How delicious does it sound to burrow under a light blanket of sleep right in the middle of a busy day? Why should young babies be the only ones allowed this wonderful treat?
The babies and I are visiting my family in Oklahoma. Yesterday, after putting them both down for naps in the early afternoon, I paused and thought about what to do next. Not being in my own house, I had no chores staring me in the face - no dishwasher demanding to be emptied, no laundy to fold, no bills to pay. I had roughly two hours of free time, and nothing seemed as glorious as stretching out on the bed and taking a little snooze.
Here's my favorite way to take a nap: First, my belly must be full of a good lunch. I can't stand sleeping on a hungry stomache. The room must be cool and dark, and I love to stretch out across the bed sideways, and on top of the bedsheets. A ceiling fan provides just enough air movement to keep me interested in a quilt blanket, which makes sleeping nice and cozy.
The lovely Veronique Vienne writes in The Art of Doing Nothing a wonderful section she titled "Recipe for a Gourmet Nap" in which she suggests:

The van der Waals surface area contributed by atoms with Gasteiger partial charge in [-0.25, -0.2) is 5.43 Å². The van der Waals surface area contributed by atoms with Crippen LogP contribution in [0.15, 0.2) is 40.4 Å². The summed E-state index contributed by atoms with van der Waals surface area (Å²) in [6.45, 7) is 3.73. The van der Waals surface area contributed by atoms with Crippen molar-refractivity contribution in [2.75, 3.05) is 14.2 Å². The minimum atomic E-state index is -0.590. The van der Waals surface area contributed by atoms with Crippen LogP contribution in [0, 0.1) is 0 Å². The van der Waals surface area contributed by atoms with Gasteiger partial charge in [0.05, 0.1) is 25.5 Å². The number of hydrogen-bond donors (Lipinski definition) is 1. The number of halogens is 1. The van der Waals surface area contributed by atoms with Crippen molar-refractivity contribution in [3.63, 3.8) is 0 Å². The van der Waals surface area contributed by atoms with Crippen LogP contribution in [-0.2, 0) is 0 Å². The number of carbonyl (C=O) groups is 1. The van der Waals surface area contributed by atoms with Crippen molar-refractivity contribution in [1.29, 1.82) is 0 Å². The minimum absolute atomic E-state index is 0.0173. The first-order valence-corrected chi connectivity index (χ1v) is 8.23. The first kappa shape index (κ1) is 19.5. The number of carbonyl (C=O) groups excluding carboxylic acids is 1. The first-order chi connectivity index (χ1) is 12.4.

* draw the blinds or curtains to bathe the room in a soft, restful glow
* kick of your shoes
* decide what time to wake up and trust your subconscious
* lie down under covers but not beneath the sheets
* close your eyes and imagine that you are a small boat drifting on the waves
* opening awakening, drag yourself out of bed slowly
* throw water on your face, stretch, open a window, don't rush
Ms. Vienne also writes that John F. Kennedy, Winston Churchill, Thomas Edison, Napolean Bonaparte, and Leonardo da Vinci took a mid-day slumber. Knowing that I'm in great company, I think I'll make a 10 minute, glorious nap a part of my everyday.